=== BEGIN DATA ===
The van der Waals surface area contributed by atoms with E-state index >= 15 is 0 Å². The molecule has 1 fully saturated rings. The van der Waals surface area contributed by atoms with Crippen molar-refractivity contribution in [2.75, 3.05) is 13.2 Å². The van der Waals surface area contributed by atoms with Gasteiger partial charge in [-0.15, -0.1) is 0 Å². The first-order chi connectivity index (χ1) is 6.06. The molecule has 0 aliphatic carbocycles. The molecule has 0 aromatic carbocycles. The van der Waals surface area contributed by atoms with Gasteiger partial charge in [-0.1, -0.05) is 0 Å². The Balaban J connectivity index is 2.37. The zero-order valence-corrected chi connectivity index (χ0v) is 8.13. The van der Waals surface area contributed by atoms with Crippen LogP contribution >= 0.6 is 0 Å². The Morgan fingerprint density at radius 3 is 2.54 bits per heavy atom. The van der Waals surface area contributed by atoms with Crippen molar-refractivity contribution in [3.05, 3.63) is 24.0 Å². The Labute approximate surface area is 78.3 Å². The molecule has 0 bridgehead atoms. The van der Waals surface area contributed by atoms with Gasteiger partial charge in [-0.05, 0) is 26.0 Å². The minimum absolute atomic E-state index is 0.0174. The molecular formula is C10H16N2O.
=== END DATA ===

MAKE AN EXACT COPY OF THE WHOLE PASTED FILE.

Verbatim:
The van der Waals surface area contributed by atoms with E-state index >= 15 is 0 Å². The molecule has 1 fully saturated rings. The van der Waals surface area contributed by atoms with Crippen molar-refractivity contribution in [2.75, 3.05) is 13.2 Å². The van der Waals surface area contributed by atoms with Gasteiger partial charge in [-0.15, -0.1) is 0 Å². The first-order chi connectivity index (χ1) is 6.06. The molecule has 0 aliphatic carbocycles. The molecule has 0 aromatic carbocycles. The van der Waals surface area contributed by atoms with Gasteiger partial charge in [-0.1, -0.05) is 0 Å². The Balaban J connectivity index is 2.37. The zero-order valence-corrected chi connectivity index (χ0v) is 8.13. The van der Waals surface area contributed by atoms with Crippen LogP contribution >= 0.6 is 0 Å². The Morgan fingerprint density at radius 3 is 2.54 bits per heavy atom. The van der Waals surface area contributed by atoms with Crippen molar-refractivity contribution in [3.05, 3.63) is 24.0 Å². The Labute approximate surface area is 78.3 Å². The molecule has 0 bridgehead atoms. The van der Waals surface area contributed by atoms with Gasteiger partial charge in [-0.05, 0) is 26.0 Å². The minimum absolute atomic E-state index is 0.0174. The molecular formula is C10H16N2O.